Eerie details emerge in cult killing trial

Theology lessons have never arrived in such a gruesome package

Contra Costa Times/June 7, 2004
By Matt Krupnick

Beneath the tales of death and dismemberment that distinguish the murder trial of Justin Helzer runs a significant undercurrent of spirituality.

In the trial's first five weeks, witnesses have explained the tenets of the Mormon faith and a Salt Lake self-help sect and delved into magic, Buddhism and the Helzer brothers' own perverse amalgam of belief systems.

The defendant, witnesses have testified, was dismissed from the Mormon Church, practiced yoga and liked to discuss reincarnation with friends. His brother, Taylor -- who has admitted to murdering five people in the summer of 2000 and also is an excommunicated Mormon -- formed a series of commandments called the ''12 Principles of Magic.''

Another co-defendant, Dawn Godman, said in court that she truly believed -- and may still -- that Taylor was a prophet who spoke regularly with God. Other witnesses shared that belief.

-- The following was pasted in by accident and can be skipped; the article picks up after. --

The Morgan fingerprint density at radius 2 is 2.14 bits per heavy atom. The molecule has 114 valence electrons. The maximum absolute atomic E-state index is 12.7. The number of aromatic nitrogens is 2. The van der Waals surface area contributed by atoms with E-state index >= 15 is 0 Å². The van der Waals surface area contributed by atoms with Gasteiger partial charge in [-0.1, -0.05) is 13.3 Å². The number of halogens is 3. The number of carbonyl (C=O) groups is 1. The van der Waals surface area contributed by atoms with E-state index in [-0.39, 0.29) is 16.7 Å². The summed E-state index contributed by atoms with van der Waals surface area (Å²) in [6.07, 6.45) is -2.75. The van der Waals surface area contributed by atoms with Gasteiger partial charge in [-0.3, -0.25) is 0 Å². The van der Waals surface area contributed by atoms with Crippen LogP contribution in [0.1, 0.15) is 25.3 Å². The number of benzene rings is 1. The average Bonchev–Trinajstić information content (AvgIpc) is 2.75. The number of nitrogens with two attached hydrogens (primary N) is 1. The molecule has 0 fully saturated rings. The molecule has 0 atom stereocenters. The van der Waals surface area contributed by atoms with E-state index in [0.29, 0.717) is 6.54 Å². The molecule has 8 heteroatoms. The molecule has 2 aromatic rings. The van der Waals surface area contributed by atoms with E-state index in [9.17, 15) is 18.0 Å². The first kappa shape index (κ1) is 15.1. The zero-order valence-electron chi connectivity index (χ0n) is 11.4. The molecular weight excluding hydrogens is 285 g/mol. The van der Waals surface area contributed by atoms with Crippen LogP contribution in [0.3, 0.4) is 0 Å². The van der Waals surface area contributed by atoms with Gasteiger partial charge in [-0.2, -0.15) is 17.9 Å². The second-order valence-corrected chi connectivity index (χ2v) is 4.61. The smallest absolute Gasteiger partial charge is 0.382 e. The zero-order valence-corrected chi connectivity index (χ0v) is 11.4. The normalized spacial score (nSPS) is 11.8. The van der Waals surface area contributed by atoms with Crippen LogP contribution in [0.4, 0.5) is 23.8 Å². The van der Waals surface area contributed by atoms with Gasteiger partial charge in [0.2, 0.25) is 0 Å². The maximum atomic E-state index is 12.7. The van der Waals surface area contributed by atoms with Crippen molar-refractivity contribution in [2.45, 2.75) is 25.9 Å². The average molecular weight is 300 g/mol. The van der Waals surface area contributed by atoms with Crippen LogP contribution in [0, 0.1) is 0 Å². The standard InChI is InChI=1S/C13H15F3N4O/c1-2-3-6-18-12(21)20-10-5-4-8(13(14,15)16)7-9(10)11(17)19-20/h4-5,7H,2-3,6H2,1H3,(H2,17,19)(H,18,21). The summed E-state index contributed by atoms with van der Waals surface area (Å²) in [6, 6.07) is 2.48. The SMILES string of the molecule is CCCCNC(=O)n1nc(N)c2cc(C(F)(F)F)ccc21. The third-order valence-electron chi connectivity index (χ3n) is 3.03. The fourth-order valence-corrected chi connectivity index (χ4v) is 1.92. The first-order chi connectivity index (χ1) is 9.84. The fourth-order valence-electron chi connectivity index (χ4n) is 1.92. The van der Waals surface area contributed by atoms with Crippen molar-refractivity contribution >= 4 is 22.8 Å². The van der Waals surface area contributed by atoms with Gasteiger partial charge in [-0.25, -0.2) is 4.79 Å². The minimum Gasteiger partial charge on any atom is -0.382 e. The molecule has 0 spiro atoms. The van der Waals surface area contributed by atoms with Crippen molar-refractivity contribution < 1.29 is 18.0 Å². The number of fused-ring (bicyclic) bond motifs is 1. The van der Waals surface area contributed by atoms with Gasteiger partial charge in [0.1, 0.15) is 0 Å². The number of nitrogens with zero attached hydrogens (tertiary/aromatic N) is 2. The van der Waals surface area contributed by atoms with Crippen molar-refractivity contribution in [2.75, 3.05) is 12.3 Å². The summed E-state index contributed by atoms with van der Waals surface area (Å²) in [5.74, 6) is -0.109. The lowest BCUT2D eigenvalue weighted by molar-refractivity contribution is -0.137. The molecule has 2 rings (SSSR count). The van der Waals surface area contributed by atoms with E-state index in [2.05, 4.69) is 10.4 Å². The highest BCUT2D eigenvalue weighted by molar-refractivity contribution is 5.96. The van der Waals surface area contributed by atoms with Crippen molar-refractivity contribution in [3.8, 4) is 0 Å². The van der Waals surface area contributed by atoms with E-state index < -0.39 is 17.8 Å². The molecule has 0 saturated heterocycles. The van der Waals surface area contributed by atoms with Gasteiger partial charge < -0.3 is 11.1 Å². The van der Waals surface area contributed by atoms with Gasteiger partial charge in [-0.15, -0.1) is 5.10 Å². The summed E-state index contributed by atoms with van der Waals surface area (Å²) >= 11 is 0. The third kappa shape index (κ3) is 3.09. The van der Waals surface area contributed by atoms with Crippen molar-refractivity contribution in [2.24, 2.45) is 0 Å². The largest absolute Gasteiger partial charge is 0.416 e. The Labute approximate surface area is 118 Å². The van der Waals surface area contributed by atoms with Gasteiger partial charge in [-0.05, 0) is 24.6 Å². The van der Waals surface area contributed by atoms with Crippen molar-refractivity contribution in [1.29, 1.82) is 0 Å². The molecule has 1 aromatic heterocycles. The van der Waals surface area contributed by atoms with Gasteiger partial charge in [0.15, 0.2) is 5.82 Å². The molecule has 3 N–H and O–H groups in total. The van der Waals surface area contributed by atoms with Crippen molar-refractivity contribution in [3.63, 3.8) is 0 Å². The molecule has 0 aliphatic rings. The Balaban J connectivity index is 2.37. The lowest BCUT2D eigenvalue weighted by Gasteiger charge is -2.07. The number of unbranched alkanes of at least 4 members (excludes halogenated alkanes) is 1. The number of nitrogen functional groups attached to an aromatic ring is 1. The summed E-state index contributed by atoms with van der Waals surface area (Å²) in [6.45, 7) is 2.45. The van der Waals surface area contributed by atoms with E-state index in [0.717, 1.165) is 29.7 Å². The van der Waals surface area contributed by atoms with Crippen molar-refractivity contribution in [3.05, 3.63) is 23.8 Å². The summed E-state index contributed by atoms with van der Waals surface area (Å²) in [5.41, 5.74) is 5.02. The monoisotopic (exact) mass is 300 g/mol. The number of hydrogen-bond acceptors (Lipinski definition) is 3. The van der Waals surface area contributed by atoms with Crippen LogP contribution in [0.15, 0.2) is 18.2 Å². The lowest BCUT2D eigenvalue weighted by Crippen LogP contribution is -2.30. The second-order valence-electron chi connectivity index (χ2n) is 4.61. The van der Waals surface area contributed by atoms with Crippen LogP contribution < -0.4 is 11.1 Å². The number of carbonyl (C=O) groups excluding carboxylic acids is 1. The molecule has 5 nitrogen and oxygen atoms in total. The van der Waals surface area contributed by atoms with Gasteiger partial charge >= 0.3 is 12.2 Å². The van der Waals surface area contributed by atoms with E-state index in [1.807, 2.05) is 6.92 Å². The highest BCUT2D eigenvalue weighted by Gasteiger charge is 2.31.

The case has drawn a disturbing link between spirituality and crime. The brothers used their beliefs to justify their plans for extortion, prostitution, drug sales and murder.

One of Taylor's goals was to overthrow Satan's minions in preparation for ''Christ's millennial reign,'' Godman said.

Like Taylor, Godman has pleaded guilty in the scheme, which left five people dead, including a retired Concord couple and the daughter of blues guitarist Elvin Bishop. Their three bodies were dismembered and thrown into the Delta.

All three defendants participated in a Sacramento self-awareness program called Harmony that witnesses said ''devastated'' some members with its harsh, confrontational approach.

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